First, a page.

Each code comes from the reflected laser pulse mostly in an automated way. Land cover is a staple in understanding the changing dynamics of our planet including climate change.

9. Becoming a forensics detective

In forensics, LiDAR narrows down the search for a missing or unmarked grave. Similar to archaeology, LiDAR can locate subtle terrain anomalies in the ground.

These anomalies are possible locations where the body can be found. LiDAR has also been integrated into crime scene reconstruction for scanning areas of crime or automobile accidents. Photogrammetry is pretty good at doing this too.

10. Investigating landslides and slope stability

For landslides, LiDAR scans obtain a better representation of the surface in vegetated areas. From shaded relief, slope, and topographic contours, it’s possible to identify morphologic features common for landslides.

It’s in these heavily vegetated and hilly areas where topographers create landslide inventories. Overall, it can predict landslide events and better assess safety risks.

11. Measuring the atmosphere

For atmospheric studies, there are several developed techniques:

  • Doppler LiDAR – Instead of Doppler Radar, this technique uses light to measure wind speeds.
  • Raman LiDAR – Measuring water vapor and aerosols.
  • Differential Absorption LiDAR (DIAL) – Measurements of ozone and water vapor.

For local and global environmental issues, remote sensing of the environment is trying to tackle these types of changes occurring in the atmosphere.

12. Managing assets with mobile LiDAR

Mobile LiDAR Asset Management

Cities are leveraging mobile LiDAR to manage assets and ensure safety standards. For example, inventories include everything from potholes, road conditions, bridge damage, utilities, billboards, and street signs.

Upon collection, scans are destined into geospatial databases. This way, they can store, analyze, and visualize each infrastructure asset – which is the primary function of a Geographic Information System (GIS).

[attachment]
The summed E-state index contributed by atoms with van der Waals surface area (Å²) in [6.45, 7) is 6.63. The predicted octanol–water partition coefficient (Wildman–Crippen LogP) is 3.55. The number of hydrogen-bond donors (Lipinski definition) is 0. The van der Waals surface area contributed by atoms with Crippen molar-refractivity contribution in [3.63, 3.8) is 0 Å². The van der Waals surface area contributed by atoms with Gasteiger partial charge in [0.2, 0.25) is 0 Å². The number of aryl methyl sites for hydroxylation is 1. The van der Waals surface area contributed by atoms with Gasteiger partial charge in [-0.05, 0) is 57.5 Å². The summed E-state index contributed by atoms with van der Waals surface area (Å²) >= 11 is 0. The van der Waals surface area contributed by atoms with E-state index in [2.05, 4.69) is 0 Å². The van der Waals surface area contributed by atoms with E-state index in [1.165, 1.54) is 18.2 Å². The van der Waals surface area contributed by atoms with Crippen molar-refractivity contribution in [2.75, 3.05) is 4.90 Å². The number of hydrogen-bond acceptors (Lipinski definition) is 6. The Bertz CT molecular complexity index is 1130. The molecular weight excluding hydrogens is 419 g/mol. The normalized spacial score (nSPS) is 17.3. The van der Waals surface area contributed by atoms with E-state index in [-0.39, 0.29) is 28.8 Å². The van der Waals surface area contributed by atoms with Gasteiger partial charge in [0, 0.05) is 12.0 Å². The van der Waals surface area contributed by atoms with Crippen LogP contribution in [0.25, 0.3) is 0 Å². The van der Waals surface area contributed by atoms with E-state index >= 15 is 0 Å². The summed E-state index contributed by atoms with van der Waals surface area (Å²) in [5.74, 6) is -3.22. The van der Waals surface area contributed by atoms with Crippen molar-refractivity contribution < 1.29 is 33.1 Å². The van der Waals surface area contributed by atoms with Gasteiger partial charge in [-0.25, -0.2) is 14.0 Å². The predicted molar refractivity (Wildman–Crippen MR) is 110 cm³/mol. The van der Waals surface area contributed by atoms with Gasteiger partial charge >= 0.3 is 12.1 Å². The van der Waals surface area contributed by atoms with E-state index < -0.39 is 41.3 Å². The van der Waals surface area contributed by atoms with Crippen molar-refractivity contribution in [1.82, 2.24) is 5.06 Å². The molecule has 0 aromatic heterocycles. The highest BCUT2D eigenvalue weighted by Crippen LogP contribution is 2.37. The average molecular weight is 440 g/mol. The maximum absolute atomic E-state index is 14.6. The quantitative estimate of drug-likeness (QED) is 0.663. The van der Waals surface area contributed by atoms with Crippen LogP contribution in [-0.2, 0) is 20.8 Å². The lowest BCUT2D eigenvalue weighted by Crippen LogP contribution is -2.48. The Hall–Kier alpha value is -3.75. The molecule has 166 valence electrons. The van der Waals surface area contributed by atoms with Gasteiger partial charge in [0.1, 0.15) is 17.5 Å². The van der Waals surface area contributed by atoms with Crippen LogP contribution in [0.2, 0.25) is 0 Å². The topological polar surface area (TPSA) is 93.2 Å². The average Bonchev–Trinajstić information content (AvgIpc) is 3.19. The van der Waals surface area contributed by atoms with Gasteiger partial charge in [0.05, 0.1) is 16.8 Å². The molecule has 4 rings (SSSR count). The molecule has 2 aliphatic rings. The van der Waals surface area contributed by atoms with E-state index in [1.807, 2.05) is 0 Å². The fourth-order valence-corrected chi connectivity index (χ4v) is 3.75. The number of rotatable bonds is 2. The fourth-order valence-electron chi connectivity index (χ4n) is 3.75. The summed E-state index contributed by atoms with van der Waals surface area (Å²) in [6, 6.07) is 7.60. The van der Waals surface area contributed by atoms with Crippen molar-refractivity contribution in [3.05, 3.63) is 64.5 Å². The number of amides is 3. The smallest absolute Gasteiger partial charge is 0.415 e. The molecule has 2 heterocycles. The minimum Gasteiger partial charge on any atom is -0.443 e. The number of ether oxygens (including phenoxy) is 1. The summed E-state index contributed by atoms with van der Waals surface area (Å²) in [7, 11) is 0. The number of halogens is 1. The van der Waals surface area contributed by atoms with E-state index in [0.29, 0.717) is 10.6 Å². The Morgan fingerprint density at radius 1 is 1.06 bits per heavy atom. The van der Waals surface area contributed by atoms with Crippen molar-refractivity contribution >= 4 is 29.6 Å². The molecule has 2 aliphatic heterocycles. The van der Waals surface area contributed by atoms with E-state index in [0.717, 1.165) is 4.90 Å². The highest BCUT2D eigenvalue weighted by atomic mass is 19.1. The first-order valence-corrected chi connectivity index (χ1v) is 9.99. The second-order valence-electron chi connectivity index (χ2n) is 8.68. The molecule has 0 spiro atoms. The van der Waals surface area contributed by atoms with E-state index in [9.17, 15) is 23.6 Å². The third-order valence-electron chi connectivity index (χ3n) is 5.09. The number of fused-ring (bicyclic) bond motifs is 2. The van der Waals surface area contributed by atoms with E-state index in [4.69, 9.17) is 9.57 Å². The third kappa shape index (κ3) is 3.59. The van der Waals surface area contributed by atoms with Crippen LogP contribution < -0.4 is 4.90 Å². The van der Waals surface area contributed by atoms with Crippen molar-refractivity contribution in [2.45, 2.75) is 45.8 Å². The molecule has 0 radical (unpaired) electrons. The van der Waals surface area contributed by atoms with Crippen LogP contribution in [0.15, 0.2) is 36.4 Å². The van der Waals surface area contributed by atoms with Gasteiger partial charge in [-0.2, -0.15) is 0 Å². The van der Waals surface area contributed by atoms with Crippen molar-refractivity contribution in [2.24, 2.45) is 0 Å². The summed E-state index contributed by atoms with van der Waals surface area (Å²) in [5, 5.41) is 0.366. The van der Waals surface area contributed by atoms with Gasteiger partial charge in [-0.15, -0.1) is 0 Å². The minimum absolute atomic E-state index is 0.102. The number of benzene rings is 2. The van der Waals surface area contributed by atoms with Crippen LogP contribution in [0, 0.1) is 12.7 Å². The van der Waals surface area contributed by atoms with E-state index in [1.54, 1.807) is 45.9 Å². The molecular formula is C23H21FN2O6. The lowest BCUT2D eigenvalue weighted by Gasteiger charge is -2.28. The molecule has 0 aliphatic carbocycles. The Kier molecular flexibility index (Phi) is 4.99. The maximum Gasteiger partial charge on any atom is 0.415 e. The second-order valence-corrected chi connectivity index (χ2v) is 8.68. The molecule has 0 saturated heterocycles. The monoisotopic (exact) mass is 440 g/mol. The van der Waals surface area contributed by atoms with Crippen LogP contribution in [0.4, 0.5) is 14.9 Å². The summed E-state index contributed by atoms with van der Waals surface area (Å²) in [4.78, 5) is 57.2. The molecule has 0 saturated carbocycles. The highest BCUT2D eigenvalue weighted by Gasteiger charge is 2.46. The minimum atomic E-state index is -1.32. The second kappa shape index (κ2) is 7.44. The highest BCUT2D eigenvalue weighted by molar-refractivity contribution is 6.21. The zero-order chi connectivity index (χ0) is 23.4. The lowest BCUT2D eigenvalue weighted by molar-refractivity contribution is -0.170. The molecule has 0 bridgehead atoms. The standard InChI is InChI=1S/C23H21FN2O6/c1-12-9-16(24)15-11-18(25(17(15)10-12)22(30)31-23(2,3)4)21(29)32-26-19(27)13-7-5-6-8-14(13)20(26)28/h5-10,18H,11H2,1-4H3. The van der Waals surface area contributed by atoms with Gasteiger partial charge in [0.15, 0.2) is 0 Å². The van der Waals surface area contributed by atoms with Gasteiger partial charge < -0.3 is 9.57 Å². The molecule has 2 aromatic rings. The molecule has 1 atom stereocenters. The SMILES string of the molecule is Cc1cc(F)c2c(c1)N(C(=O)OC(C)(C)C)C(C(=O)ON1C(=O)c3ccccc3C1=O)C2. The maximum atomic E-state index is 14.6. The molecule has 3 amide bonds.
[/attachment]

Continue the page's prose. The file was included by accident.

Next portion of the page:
13. Entering the cryosphere

As LiDAR widens its scope into various fields of study, measuring snow depth in the cryosphere has become an area of focus.

Because snow has significant volumetric scattering, various wavelengths of light can penetrate depths with different levels of success.

Once modeling improves for this type of LiDAR, it can be valuable in hydrology and avalanche prediction.

14. Implementing augmented reality

LiDAR Point Cloud

As LiDAR becomes more ubiquitous in smartphones, integration into gaming is now becoming a reality. Augmented reality, that is – pardon the pun.

It’s Augmented Reality that enables you to interact with the outside world by using your smartphone’s display.

LiDAR adds depth-sensing to make this possible. But this doesn’t only apply to gaming. Think about the placement of transmission towers, wind turbines, and solar panels.

15. Detecting dangerous tree encroachment

For right-of-way management, LiDAR uncovers tree encroachment which can cause a disruption in transmission line systems.

By using the dense point cloud classification of LiDAR data, it discerns between the overhead wire and medium to tall vegetation.

It can also help lower the risk of dead or dying trees falling into nearby utility lines, significantly improving safety.

More LiDAR Uses and Applications

Here are a couple more LiDAR use cases and applications:

MILITARY – The military uses airborne LiDAR to map out the battlefield terrain and build viewsheds.

LiDAR Shoreline Erosion

MOON TOPOGRAPHY – NASA used LiDAR all the way back in 1971 to estimate heights on the lunar surface.

GEOLOGY – Geologists use it to measure and map out the variations in slope, aspect, and elevation and study landforms.

SHORELINE EROSION – Temporal studies along shorelines can quantify the amount of erosion at floodplains.

ECOLOGY – As habitats and the environment are essential to ecologists, they use this technology for land cover and vegetation structure.


MINING – The mining industry used LiDAR for monitoring the extraction process and mineral exploration.

SOILS – Soil scientists use LiDAR for surface roughness, erosion control, and soil management.

HYDROLOGY – By using the bare earth elevation, hydrologists can model flow direction and accumulation.

Summary: LiDAR Uses and Applications

As you’ve learned, LiDAR is used for more than just self-driving cars.

In fact, the technology isn’t new.

But it’s been growing so much lately that even your smartphone has a LiDAR sensor.

Have we missed any uses of LiDAR? Please let us know in our comment section below.